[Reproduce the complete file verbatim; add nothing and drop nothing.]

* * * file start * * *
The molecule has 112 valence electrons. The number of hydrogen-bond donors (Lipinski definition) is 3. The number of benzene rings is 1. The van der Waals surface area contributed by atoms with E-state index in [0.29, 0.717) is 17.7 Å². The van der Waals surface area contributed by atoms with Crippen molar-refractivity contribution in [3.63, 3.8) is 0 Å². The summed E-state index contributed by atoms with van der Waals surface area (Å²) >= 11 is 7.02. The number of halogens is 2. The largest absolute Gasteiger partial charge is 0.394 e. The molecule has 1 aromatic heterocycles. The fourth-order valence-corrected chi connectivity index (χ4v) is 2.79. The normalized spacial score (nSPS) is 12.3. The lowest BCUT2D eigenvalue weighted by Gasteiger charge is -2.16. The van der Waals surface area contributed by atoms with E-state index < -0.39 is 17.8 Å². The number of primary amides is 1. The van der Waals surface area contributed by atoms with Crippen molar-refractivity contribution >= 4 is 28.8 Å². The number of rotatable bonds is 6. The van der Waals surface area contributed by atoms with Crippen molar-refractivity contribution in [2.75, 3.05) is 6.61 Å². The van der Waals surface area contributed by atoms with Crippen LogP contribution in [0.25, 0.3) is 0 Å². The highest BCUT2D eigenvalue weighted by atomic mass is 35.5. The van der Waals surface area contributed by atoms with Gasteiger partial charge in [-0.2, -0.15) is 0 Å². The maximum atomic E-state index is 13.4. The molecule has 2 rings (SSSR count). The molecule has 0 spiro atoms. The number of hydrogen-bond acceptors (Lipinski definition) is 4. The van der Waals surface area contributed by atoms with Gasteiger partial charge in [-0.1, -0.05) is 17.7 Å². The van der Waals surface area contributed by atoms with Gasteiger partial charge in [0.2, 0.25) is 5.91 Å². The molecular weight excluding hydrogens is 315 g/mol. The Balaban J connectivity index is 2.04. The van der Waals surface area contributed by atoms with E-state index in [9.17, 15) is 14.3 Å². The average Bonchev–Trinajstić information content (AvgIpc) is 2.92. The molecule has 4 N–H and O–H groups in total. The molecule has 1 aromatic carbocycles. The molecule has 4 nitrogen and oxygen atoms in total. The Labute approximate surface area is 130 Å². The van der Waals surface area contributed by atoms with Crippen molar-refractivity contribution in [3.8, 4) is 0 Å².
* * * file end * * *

The molecule has 112 valence electrons. The number of hydrogen-bond donors (Lipinski definition) is 3. The number of benzene rings is 1. The van der Waals surface area contributed by atoms with E-state index in [0.29, 0.717) is 17.7 Å². The van der Waals surface area contributed by atoms with Crippen molar-refractivity contribution in [3.63, 3.8) is 0 Å². The summed E-state index contributed by atoms with van der Waals surface area (Å²) >= 11 is 7.02. The number of halogens is 2. The largest absolute Gasteiger partial charge is 0.394 e. The molecule has 1 aromatic heterocycles. The fourth-order valence-corrected chi connectivity index (χ4v) is 2.79. The normalized spacial score (nSPS) is 12.3. The lowest BCUT2D eigenvalue weighted by Gasteiger charge is -2.16. The van der Waals surface area contributed by atoms with E-state index < -0.39 is 17.8 Å². The number of primary amides is 1. The van der Waals surface area contributed by atoms with Crippen molar-refractivity contribution >= 4 is 28.8 Å². The number of rotatable bonds is 6. The van der Waals surface area contributed by atoms with Crippen molar-refractivity contribution in [2.75, 3.05) is 6.61 Å². The van der Waals surface area contributed by atoms with Crippen LogP contribution in [0.25, 0.3) is 0 Å². The highest BCUT2D eigenvalue weighted by atomic mass is 35.5. The van der Waals surface area contributed by atoms with Gasteiger partial charge in [-0.2, -0.15) is 0 Å². The maximum atomic E-state index is 13.4. The molecule has 2 rings (SSSR count). The molecule has 0 spiro atoms. The number of hydrogen-bond acceptors (Lipinski definition) is 4. The van der Waals surface area contributed by atoms with Gasteiger partial charge in [-0.1, -0.05) is 17.7 Å². The van der Waals surface area contributed by atoms with Gasteiger partial charge in [0.2, 0.25) is 5.91 Å². The molecular weight excluding hydrogens is 315 g/mol. The Balaban J connectivity index is 2.04. The van der Waals surface area contributed by atoms with E-state index in [9.17, 15) is 14.3 Å². The average Bonchev–Trinajstić information content (AvgIpc) is 2.92. The molecule has 4 N–H and O–H groups in total. The molecule has 1 aromatic carbocycles. The molecule has 4 nitrogen and oxygen atoms in total. The Labute approximate surface area is 130 Å². The van der Waals surface area contributed by atoms with Crippen molar-refractivity contribution in [3.8, 4) is 0 Å².